U.S. Officials Struggle to Track Billions in Aid to Ukraine

As the Biden administration prepares to send billions of dollars in weapons and aid to Ukraine, U.S. officials are scrambling to track the money and ensure it is used appropriately.

According to a State Department cable obtained by POLITICO, American officials are turning to a variety of methods to monitor the funds, including blockchain technology and Ukrainian soldiers.

The cable, dated Sept. 6 and marked “sensitive but unclassified,” was sent from the U.S. Embassy in Kyiv and outlines the many challenges posed by the project.

For instance, the number of American officials on the ground is limited, making it difficult to meet with government officials, civil society leaders and other recipients of the aid.

Additionally, there are security constraints that limit their movements, making it difficult to find contractors who are willing to work in high-risk areas.

“Above all, kinetic activity and active combat between Ukrainian and Russian forces create an environment in which standard verification measures are sometimes impracticable or impossible,” according to the nine-page cable.

In response to these issues, the Biden administration is planning to hire an unnamed U.S. firm by February to implement a three-year initiative to help with the oversight effort.

The State Department cable outlines the efforts of the U.S. government to oversee the aid, including the use of a commercial smartphone app developed by the Bureau of Conflict and Stabilization Operations to upload all photo and video media onto a blockchain. This would allow for reliable evidence that the aid is reaching its intended recipients, even in dangerous or inaccessible regions.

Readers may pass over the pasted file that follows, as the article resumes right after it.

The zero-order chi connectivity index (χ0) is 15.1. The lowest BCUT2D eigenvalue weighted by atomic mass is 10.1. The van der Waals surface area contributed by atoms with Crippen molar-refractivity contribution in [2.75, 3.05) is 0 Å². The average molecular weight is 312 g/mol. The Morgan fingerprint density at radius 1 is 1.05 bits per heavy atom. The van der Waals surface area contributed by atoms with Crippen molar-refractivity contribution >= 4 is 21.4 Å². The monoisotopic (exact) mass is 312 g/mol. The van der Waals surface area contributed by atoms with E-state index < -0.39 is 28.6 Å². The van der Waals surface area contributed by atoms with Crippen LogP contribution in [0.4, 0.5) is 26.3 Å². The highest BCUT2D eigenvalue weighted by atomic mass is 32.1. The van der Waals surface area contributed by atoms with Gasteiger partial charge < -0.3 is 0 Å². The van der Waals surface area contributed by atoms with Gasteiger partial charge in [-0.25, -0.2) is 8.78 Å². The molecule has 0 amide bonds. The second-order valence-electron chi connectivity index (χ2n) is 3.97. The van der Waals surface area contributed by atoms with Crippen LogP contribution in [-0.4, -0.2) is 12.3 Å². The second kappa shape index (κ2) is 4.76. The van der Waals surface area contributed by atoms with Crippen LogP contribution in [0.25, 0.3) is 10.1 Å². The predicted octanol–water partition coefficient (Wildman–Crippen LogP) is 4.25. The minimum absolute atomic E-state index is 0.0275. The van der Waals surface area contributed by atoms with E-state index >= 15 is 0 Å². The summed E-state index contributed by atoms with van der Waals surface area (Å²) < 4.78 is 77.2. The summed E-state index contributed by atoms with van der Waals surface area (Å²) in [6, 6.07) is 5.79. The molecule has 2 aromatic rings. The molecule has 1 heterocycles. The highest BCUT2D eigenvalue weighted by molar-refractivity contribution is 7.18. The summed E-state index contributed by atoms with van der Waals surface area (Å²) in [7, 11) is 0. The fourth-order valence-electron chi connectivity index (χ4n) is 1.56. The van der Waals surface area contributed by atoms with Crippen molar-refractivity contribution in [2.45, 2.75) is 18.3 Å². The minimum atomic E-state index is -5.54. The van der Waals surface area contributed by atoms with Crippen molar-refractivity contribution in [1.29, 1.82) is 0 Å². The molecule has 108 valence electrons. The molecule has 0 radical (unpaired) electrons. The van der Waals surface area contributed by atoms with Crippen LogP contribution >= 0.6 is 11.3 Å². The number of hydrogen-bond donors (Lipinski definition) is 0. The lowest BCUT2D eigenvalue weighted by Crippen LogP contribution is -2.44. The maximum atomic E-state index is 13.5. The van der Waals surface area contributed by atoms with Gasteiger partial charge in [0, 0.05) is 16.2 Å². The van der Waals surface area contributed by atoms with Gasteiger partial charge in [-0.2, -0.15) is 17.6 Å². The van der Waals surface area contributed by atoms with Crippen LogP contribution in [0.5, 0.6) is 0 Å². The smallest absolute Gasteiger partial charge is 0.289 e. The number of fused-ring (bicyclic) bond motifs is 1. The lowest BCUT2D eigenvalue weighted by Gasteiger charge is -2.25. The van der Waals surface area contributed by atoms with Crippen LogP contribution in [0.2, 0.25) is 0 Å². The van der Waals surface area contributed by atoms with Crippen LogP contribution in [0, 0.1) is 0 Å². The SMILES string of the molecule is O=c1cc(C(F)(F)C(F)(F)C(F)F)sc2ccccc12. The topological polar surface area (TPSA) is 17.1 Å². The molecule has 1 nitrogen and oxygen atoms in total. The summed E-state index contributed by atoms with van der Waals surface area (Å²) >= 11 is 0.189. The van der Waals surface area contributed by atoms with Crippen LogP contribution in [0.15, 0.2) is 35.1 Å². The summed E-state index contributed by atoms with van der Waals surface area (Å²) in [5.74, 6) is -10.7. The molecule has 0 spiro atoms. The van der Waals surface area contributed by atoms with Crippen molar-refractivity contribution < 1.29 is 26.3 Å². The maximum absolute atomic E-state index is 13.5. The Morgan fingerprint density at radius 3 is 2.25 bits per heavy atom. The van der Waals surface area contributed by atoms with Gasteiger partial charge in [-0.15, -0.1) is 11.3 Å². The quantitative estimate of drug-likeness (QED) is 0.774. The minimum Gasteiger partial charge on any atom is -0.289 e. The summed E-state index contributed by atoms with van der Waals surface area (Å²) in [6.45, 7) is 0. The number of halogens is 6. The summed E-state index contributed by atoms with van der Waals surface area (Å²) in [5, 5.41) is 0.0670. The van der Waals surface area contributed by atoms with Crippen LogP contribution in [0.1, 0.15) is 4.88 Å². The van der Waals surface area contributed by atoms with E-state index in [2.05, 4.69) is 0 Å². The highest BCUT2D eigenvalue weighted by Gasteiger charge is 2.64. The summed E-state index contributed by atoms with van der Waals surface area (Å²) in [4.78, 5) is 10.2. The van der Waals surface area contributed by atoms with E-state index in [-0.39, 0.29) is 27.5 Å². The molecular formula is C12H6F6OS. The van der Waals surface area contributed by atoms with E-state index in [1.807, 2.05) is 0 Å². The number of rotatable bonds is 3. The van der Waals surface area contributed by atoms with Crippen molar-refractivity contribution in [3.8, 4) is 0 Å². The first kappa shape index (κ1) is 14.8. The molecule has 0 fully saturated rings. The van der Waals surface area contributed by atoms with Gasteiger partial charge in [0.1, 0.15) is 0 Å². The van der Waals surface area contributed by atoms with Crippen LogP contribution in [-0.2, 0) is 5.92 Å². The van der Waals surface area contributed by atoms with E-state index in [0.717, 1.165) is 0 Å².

In addition, the Defense Department is planning to have the Ukrainian Armed Forces conduct their own inspections to satisfy some of the stringent end-use monitoring requirements of the Defense Security Cooperation Agency. These inspections would include verifying serial numbers for Switchblade drones and night-vision devices.

Moreover, the U.S. Agency for International Development (USAID) is also employing third-party monitoring by Deloitte to review and identify gaps, as well as requiring photo documentation of goods received by beneficiaries.

The cable comes as calls for strict monitoring of the funds and weapons flowing to Ukraine grow.

It remains to be seen if the new tracking system will be successful in enabling U.S. officials to track the money and monitor its use.